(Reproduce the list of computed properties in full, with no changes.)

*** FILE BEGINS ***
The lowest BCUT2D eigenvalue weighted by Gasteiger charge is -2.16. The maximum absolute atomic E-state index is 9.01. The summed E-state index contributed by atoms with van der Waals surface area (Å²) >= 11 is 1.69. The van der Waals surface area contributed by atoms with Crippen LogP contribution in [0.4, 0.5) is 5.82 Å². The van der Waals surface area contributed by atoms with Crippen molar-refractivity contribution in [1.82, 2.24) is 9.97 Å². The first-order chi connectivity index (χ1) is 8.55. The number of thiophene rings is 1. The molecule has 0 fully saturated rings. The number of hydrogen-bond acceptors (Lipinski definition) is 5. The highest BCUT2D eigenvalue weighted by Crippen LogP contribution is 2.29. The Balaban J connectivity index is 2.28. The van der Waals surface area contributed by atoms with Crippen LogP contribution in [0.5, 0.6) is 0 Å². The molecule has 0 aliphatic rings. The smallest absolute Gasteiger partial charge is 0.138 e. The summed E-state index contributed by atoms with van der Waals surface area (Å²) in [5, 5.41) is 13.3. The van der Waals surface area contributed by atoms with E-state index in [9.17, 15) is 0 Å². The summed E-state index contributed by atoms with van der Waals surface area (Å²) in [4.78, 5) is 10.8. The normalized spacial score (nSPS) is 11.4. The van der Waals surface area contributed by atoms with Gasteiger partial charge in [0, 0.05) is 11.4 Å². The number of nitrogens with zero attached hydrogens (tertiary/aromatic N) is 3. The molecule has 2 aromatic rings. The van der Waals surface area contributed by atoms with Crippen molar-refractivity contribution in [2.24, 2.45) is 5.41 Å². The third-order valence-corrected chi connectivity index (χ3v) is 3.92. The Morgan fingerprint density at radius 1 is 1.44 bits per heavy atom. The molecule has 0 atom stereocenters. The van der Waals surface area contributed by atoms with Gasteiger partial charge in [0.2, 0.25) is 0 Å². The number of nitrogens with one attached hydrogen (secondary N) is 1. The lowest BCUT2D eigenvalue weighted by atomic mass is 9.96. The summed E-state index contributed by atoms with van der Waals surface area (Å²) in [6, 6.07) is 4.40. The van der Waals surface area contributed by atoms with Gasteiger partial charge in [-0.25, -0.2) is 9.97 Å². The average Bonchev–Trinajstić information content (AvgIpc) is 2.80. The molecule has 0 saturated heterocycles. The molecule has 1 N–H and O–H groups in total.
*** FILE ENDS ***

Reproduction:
The lowest BCUT2D eigenvalue weighted by Gasteiger charge is -2.16. The maximum absolute atomic E-state index is 9.01. The summed E-state index contributed by atoms with van der Waals surface area (Å²) >= 11 is 1.69. The van der Waals surface area contributed by atoms with Crippen LogP contribution in [0.4, 0.5) is 5.82 Å². The van der Waals surface area contributed by atoms with Crippen molar-refractivity contribution in [1.82, 2.24) is 9.97 Å². The first-order chi connectivity index (χ1) is 8.55. The number of thiophene rings is 1. The molecule has 0 fully saturated rings. The number of hydrogen-bond acceptors (Lipinski definition) is 5. The highest BCUT2D eigenvalue weighted by Crippen LogP contribution is 2.29. The Balaban J connectivity index is 2.28. The van der Waals surface area contributed by atoms with Crippen LogP contribution in [0.5, 0.6) is 0 Å². The molecule has 0 aliphatic rings. The smallest absolute Gasteiger partial charge is 0.138 e. The summed E-state index contributed by atoms with van der Waals surface area (Å²) in [5, 5.41) is 13.3. The van der Waals surface area contributed by atoms with E-state index in [9.17, 15) is 0 Å². The summed E-state index contributed by atoms with van der Waals surface area (Å²) in [4.78, 5) is 10.8. The normalized spacial score (nSPS) is 11.4. The van der Waals surface area contributed by atoms with Gasteiger partial charge in [0, 0.05) is 11.4 Å². The number of nitrogens with zero attached hydrogens (tertiary/aromatic N) is 3. The molecule has 2 aromatic rings. The van der Waals surface area contributed by atoms with Crippen molar-refractivity contribution in [2.24, 2.45) is 5.41 Å². The third-order valence-corrected chi connectivity index (χ3v) is 3.92. The Morgan fingerprint density at radius 1 is 1.44 bits per heavy atom. The molecule has 0 atom stereocenters. The van der Waals surface area contributed by atoms with Gasteiger partial charge in [0.2, 0.25) is 0 Å². The number of nitrogens with one attached hydrogen (secondary N) is 1. The lowest BCUT2D eigenvalue weighted by atomic mass is 9.96. The summed E-state index contributed by atoms with van der Waals surface area (Å²) in [6, 6.07) is 4.40. The van der Waals surface area contributed by atoms with Gasteiger partial charge in [-0.25, -0.2) is 9.97 Å². The average Bonchev–Trinajstić information content (AvgIpc) is 2.80. The molecule has 0 saturated heterocycles. The molecule has 1 N–H and O–H groups in total.